How Two Plant Scientists Saved a Billion Lives

By Fred Perlak

From Ancient Rome to present-day Africa and beyond, famine has left tragic marks throughout human history. In the mid-twentieth century, we stood at the edge of what could have been an unprecedented disaster:  lack of food for as many as one billion people.

The work of two brilliant, dedicated scientists played a pivotal role in averting this impending disaster and developed wheat and rice varieties that withstand challenges that often destroy harvests. Their names were Dr. Henry Beachell and Dr. Norman Borlaug. Although the two worked independently, together they are credited with saving more than one-quarter of the world’s population at the time from famine’s deadly grip.

Wheat and rice are staples in the diet of more than half the world’s population. We appreciate the incredible value these grains provide in helping to feed the world’s growing population. That’s why we established the Monsanto Beachell-Borlaug International Scholars Program (MBBISP), which provides Ph.D. candidates with funding to conduct wheat and rice research in developing nations. Since the program’s inception in 2009, we have granted $13 million to 80 scholars from 28 countries across the globe.

These devoted students may be the next Borlaug or Beachell. Those are big shoes to fill.   

Born on his grandparents’ Iowa farm in 1914, Norman Borlaug would go on to become a Nobel Laureate and recipient of the Presidential Medal of Freedom, the Nobel Peace Prize and many other honors. He is often dubbed the “Father of the Green Revolution.” His accolades are well deserved.

After earning his Ph.D. from the University of Minnesota and working in the private sector from 1942 to 1944, Borlaug turned down an offer to double his salary to take a research position in Mexico. There he developed wheat varieties that resisted disease and produced bountiful harvests. He spent much of the rest of his career introducing this hearty wheat, first to Mexico and then to countries around the world. One of Borlaug’s many remarkable successes was the doubling of wheat harvests in Pakistan and India. By the time Dr. Borlaug passed away in 2009 at age 95, he was widely regarded as a great humanitarian who contributed to world peace by helping increase the global food supply.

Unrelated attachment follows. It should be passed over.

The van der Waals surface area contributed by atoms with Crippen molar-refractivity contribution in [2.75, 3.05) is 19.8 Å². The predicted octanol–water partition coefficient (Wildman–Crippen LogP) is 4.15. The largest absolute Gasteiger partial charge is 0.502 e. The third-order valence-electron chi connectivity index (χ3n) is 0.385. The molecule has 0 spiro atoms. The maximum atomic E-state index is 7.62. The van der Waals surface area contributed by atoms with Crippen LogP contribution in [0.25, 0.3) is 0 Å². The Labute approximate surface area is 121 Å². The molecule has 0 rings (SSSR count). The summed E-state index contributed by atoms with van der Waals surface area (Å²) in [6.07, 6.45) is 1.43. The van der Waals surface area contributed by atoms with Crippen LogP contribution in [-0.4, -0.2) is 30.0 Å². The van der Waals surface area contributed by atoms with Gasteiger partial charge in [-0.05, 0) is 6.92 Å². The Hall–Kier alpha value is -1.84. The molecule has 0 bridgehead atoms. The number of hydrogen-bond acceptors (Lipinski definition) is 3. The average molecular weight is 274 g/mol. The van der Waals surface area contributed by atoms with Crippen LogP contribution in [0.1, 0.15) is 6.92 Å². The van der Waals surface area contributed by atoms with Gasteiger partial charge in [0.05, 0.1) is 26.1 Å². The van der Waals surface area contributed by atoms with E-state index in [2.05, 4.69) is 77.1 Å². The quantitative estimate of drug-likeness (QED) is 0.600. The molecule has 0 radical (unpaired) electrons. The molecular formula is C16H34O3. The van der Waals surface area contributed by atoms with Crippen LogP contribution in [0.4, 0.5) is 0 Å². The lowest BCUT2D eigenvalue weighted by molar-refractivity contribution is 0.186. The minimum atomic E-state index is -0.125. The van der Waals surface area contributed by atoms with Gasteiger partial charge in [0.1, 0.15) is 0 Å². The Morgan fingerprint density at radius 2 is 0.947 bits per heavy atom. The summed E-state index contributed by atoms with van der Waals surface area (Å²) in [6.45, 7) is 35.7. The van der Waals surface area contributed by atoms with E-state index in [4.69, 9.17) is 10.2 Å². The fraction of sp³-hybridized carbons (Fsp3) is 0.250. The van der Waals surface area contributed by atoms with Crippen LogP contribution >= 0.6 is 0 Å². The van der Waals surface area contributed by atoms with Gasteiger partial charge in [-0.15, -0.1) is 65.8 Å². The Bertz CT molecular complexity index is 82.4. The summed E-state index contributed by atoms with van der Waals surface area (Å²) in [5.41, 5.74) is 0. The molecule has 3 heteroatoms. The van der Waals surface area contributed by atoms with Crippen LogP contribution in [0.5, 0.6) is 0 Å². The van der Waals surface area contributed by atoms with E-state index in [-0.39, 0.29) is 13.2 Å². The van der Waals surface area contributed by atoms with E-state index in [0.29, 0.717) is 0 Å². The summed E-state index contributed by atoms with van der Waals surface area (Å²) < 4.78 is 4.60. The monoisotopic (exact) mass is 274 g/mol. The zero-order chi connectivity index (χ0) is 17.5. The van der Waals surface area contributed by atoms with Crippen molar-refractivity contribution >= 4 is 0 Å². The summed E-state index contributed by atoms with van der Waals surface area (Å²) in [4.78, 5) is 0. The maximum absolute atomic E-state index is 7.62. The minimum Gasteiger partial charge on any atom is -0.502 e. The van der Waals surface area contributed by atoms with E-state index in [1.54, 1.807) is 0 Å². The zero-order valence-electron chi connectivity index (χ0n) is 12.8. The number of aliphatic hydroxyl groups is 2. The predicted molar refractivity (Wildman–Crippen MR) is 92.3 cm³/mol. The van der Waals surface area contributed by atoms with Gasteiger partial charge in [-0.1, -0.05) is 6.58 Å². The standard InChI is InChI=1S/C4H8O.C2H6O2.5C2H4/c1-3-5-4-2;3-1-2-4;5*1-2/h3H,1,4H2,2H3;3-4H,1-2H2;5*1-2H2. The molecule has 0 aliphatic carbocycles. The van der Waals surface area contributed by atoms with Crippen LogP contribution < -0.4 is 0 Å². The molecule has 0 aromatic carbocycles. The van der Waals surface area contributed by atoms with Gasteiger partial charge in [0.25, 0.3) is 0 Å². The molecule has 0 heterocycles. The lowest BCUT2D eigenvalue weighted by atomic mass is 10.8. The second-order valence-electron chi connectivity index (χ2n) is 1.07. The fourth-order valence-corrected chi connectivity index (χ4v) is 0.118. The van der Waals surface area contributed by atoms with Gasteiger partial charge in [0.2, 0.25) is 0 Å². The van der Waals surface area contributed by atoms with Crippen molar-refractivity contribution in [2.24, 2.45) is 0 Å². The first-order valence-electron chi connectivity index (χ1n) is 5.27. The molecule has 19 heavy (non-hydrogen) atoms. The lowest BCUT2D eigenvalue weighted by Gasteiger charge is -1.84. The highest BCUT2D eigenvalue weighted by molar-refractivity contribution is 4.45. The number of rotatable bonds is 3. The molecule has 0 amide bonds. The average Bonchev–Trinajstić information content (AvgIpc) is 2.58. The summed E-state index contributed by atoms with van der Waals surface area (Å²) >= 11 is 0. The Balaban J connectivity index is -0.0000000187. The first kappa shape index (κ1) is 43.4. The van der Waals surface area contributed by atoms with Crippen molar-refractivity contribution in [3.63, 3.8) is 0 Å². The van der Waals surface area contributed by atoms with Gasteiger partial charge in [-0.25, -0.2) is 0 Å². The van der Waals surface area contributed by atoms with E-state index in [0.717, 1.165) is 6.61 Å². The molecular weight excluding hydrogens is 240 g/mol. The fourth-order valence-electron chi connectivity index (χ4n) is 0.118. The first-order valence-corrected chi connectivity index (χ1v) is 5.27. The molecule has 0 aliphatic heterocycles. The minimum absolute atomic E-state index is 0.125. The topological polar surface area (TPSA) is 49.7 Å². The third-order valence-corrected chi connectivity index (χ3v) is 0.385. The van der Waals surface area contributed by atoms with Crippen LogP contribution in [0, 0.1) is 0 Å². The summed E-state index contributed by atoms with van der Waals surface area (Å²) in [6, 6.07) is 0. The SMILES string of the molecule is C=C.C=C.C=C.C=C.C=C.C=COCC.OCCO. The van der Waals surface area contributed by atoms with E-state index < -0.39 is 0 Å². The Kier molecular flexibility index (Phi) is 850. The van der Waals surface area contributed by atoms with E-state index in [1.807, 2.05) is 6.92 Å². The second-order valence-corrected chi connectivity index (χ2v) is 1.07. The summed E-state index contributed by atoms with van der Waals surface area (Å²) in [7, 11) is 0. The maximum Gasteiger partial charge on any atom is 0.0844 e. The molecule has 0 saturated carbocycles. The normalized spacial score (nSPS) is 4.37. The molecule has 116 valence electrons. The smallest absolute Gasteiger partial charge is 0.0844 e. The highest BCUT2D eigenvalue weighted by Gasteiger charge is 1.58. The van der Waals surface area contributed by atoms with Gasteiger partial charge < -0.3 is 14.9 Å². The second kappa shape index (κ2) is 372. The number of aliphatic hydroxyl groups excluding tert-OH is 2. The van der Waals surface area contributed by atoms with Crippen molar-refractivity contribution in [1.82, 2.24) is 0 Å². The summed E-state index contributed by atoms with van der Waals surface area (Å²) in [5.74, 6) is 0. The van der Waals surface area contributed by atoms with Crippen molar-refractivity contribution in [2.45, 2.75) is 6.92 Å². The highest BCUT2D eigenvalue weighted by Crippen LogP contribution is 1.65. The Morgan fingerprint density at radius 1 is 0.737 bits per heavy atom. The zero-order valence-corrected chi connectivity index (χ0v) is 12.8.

Henry Beachell was raised on his family’s wheat farm in Waverly, Nebraska. During his college years he envisioned extending his family legacy by breeding improved strains of wheat. Instead, he became known as the most important person in rice improvement in the world. He received the World Food Prize in 1996 and many other awards for his groundbreaking work.

Beachell began his career at the United States Department of Agriculture (USDA) where he worked for more than 30 years. But it wasn’t until he retired from USDA in 1961 and joined the International Rice Research Institute in the Philippines that he would achieve the breakthrough that solidified his place in agricultural history. He bred a rice variety that became known as “miracle rice” because it produced such extraordinary harvests. Beachell was also renowned as a mentor to other leading scientists. Indeed, he was still consulting right up to his passing in 2006 at age 100.  

Who better to name a scholarship program after than these two agricultural icons? Perhaps one of our MBBISP scholars will one day have a similar impact on feeding the world. They’re already doing great work.

Bhoja Basnet, originally from Nepal, attained his Ph.D. in plant breeding with the support of MBBISP and now he’s working in Mexico to grow a more robust and sustainable wheat harvest. And this sampling of the 2014 MBBISP recipients demonstrates how this program is effecting real change around the world:

  • Ms. Priyanka Gupta (India) — Laying the basis for a hybrid durum wheat breeding program.
  • Mr. Marco Lopez-Cruz (Mexico) — Improving heat tolerance in wheat.
  • Ms. Da-Young Lee (Korea) — Molecular breeding of rice using advanced technology.
  • Ms. Palvi Malik (India) — Increasing harvests in a wild species of red rice.

The MBBISP is just one way we’re working with others to help feed a growing population. We’re also collaborating on drought-tolerant and pest-resistant seed varieties and pioneering data services and farming techniques that help reap plentiful harvests to help make a balanced meal accessible to all.

Learn more by checking out the Monsanto 2014 Sustainability Report: From the Inside Out.

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